Based on very preliminary data, Table 1 shows the relative prioritization patterns of several community groupings in Indian Eastern Himalaya. Although we need to collect and analyze further data, a reasonable working hypothesis seems to be that in our region, the rapidly expanding road network is a common concern shared by most groups as a first or second-‐order concern. We do not yet have precise data on the extent and spatial distribution of new rural pathway and roadway construction in Darjeeling and Sikkim Himalaya, and this information is difficult to come by especially because two of the major players in rural road construction are 1) large hydropower companies, who are building roads (sometimes in remote areas) to service their hydro construction sites, and 2) the military and border control, who want secured access for vehicles into border regions. Neither of these entities is motivated to publish the details of their activities, and perhaps surprisingly, there is no central authority tasked with tracking and mapping the rapidly expanding road network (Sarkar 2010). Remote sensing can give a representative picture of the physical infrastructure, except smaller pathways and trails that do not break the tree cover yet can contribute to erosive processes under some conditions (Sidle 2006). But that will not reveal the essential information about who built a road, and how, and who is using it now it is built. Concern with the quantity and especially the quality of the rural roads—despite the disagreements it also brings out—may serve as a way to bring together disaster preparedness and climate adaptation in this region, while at the same time facilitating sustainable economic development. Different groups certainly have different reasons for concern about roads, and they may have different underlying goals for connectivity, but in all cases, climate change is likely to heighten, not alleviate, the concerns. For instance, there is a well-‐documented positive relationship between amount of rainfall and average size of landslides. But in Nepali Central Himalaya, Petley (2007) showed that this expected strong relationship has remained significantly constant through time. The number of landslides with associated fatalities has risen very fast over the last 20 years, but the rainfall-‐induced average size of the landslides has not increased during that period—implying that there are simply more landslides, not bigger ones. Other forms of land use change could influence the density of landslides, but the strong spatial and temporal correlation between serious landslides and rural roads is not found between landslides and land use changes such as deforestation. Sidle et al. (2006) demonstrated that throughout Asia, the density of landslides associated with road construction in mountainous areas is as much as two orders of magnitude greater than it is for other land use changes. Thus there are potential built-‐in points of consensus when it comes to roads. They are valued very highly; they loom large in rural people’s lives, though not always for the same reasons. The situation in Indian East Himalaya in many ways mirrors that in Nepal. The rural road network has been expanding rapidly over the last 20 years, with highly unequal inputs of design, engineering and maintenance. Society has every reason to increase the 5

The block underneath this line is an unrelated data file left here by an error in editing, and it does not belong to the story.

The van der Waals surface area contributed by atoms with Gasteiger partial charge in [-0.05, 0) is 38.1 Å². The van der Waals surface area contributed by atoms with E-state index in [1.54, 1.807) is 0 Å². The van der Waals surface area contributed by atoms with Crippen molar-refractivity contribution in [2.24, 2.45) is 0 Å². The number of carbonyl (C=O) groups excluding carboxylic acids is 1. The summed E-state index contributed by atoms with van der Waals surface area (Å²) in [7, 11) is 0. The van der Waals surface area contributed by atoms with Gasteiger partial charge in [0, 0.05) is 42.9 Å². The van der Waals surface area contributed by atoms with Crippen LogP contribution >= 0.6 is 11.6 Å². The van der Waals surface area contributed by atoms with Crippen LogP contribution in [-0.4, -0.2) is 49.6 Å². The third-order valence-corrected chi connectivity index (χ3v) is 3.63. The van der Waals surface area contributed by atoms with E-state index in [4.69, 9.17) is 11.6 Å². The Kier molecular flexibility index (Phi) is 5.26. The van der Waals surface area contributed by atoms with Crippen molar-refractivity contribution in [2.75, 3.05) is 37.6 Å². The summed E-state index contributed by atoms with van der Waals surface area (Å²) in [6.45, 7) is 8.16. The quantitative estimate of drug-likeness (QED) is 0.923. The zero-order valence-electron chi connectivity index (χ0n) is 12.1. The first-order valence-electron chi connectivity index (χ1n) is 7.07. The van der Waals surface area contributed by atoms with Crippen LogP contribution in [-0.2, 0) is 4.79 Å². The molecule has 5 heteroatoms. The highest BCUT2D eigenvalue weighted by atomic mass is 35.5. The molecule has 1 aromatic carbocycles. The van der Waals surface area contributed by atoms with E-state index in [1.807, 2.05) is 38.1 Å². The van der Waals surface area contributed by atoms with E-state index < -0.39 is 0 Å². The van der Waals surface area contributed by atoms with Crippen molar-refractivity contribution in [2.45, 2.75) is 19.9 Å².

level of investment in the quality of the road network. Satisfying today’s urgent need for more careful planning and engineering would simultaneously constitute a very reasonable, and relatively broad-‐based, investment toward a climate-‐secure future. Roads and MGNREGA About 1990 in Nepal there was a change in national priorities for economic and social development with a new emphasis on access for remote rural communities (Petley 2007). A key aspect of this was the construction of a network of ‘low technology’ roads to montane villages, built as much as possible using local human and physical resources and with minimal recourse on expensive engineering and design. The success of this policy in rapidly generating rural connectivity—and its political popularity—may have influenced the formulation and/or implementation in India of the National Rural Employment Guarantee Act (NREGA) enacted in 2005. This Act guarantees 100 days of manual work, paid from a central government fund, to rural households across India. Although the Act has been unevenly implemented in different states, it has been described as potentially one of the most effective rural poverty-‐alleviation schemes in the nation’s history. One of its stipulations is that only a minimal amount of machinery can be used in its projects, in order to provide as many places as possible for unskilled labor and to help insure that employment opportunities go to the neediest. Another is that road-‐building (‘rural connectivity’) should absorb no more than 10% of a state’s NREGA budget. The second condition is much more difficult to regulate than the first, and Tables 2 and 3 show that, in fact, rural connectivity projects dominate in project plans for Darjeeling Hills (2013-‐14) and for North Sikkim (2012-‐2013), both in terms of number of projects and in budget size.